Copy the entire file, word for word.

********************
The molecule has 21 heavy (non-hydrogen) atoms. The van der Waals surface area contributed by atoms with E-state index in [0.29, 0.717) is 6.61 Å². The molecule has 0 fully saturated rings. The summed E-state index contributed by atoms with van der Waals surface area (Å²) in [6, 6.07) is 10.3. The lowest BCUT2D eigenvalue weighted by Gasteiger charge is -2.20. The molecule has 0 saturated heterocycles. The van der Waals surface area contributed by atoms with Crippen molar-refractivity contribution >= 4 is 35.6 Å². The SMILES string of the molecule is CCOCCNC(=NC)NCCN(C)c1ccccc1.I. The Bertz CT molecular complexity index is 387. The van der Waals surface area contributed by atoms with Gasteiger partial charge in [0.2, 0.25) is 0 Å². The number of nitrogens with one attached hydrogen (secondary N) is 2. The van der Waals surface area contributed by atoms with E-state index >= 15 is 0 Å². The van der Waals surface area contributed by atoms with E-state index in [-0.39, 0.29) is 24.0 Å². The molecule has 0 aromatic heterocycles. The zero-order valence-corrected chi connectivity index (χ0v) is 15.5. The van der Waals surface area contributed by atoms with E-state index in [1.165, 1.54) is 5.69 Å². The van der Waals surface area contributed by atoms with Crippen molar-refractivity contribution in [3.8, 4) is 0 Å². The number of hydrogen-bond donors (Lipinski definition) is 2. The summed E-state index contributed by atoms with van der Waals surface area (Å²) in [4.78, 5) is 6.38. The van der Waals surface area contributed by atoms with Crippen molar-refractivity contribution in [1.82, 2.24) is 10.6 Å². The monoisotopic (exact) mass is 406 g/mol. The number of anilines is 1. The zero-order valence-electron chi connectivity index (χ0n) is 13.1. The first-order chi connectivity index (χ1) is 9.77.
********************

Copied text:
The molecule has 21 heavy (non-hydrogen) atoms. The van der Waals surface area contributed by atoms with E-state index in [0.29, 0.717) is 6.61 Å². The molecule has 0 fully saturated rings. The summed E-state index contributed by atoms with van der Waals surface area (Å²) in [6, 6.07) is 10.3. The lowest BCUT2D eigenvalue weighted by Gasteiger charge is -2.20. The molecule has 0 saturated heterocycles. The van der Waals surface area contributed by atoms with Crippen molar-refractivity contribution >= 4 is 35.6 Å². The SMILES string of the molecule is CCOCCNC(=NC)NCCN(C)c1ccccc1.I. The Bertz CT molecular complexity index is 387. The van der Waals surface area contributed by atoms with Gasteiger partial charge in [0.2, 0.25) is 0 Å². The number of nitrogens with one attached hydrogen (secondary N) is 2. The van der Waals surface area contributed by atoms with E-state index >= 15 is 0 Å². The van der Waals surface area contributed by atoms with E-state index in [-0.39, 0.29) is 24.0 Å². The molecule has 0 aromatic heterocycles. The zero-order valence-corrected chi connectivity index (χ0v) is 15.5. The van der Waals surface area contributed by atoms with E-state index in [1.165, 1.54) is 5.69 Å². The van der Waals surface area contributed by atoms with Crippen molar-refractivity contribution in [3.8, 4) is 0 Å². The number of hydrogen-bond donors (Lipinski definition) is 2. The summed E-state index contributed by atoms with van der Waals surface area (Å²) in [4.78, 5) is 6.38. The van der Waals surface area contributed by atoms with Crippen molar-refractivity contribution in [1.82, 2.24) is 10.6 Å². The monoisotopic (exact) mass is 406 g/mol. The number of anilines is 1. The zero-order valence-electron chi connectivity index (χ0n) is 13.1. The first-order chi connectivity index (χ1) is 9.77.